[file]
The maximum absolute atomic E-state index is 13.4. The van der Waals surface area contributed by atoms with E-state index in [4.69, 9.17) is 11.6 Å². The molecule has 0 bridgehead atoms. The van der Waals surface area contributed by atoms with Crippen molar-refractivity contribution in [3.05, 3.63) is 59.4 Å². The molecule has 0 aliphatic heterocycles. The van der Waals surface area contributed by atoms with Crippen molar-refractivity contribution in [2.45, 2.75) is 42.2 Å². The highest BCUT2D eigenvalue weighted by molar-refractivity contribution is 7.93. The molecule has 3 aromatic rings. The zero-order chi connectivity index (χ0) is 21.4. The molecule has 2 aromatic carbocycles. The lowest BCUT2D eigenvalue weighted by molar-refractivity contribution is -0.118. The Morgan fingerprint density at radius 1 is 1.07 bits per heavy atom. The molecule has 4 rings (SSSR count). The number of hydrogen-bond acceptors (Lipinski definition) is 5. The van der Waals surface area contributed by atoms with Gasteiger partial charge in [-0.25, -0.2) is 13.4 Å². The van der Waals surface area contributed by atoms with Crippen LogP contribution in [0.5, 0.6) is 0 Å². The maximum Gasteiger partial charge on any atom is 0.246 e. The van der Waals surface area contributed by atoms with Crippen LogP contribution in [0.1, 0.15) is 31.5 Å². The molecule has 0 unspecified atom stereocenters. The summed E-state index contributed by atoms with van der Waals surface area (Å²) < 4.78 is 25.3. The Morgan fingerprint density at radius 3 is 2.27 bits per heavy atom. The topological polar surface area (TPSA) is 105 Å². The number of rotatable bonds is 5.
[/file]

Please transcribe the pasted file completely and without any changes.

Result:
The maximum absolute atomic E-state index is 13.4. The van der Waals surface area contributed by atoms with E-state index in [4.69, 9.17) is 11.6 Å². The molecule has 0 bridgehead atoms. The van der Waals surface area contributed by atoms with Crippen molar-refractivity contribution in [3.05, 3.63) is 59.4 Å². The molecule has 0 aliphatic heterocycles. The van der Waals surface area contributed by atoms with Crippen molar-refractivity contribution in [2.45, 2.75) is 42.2 Å². The highest BCUT2D eigenvalue weighted by molar-refractivity contribution is 7.93. The molecule has 3 aromatic rings. The zero-order chi connectivity index (χ0) is 21.4. The molecule has 2 aromatic carbocycles. The lowest BCUT2D eigenvalue weighted by molar-refractivity contribution is -0.118. The Morgan fingerprint density at radius 1 is 1.07 bits per heavy atom. The molecule has 4 rings (SSSR count). The number of hydrogen-bond acceptors (Lipinski definition) is 5. The van der Waals surface area contributed by atoms with Gasteiger partial charge in [-0.25, -0.2) is 13.4 Å². The van der Waals surface area contributed by atoms with Crippen LogP contribution in [0.5, 0.6) is 0 Å². The maximum Gasteiger partial charge on any atom is 0.246 e. The van der Waals surface area contributed by atoms with Crippen LogP contribution in [0.1, 0.15) is 31.5 Å². The molecule has 0 unspecified atom stereocenters. The summed E-state index contributed by atoms with van der Waals surface area (Å²) < 4.78 is 25.3. The Morgan fingerprint density at radius 3 is 2.27 bits per heavy atom. The topological polar surface area (TPSA) is 105 Å². The number of rotatable bonds is 5.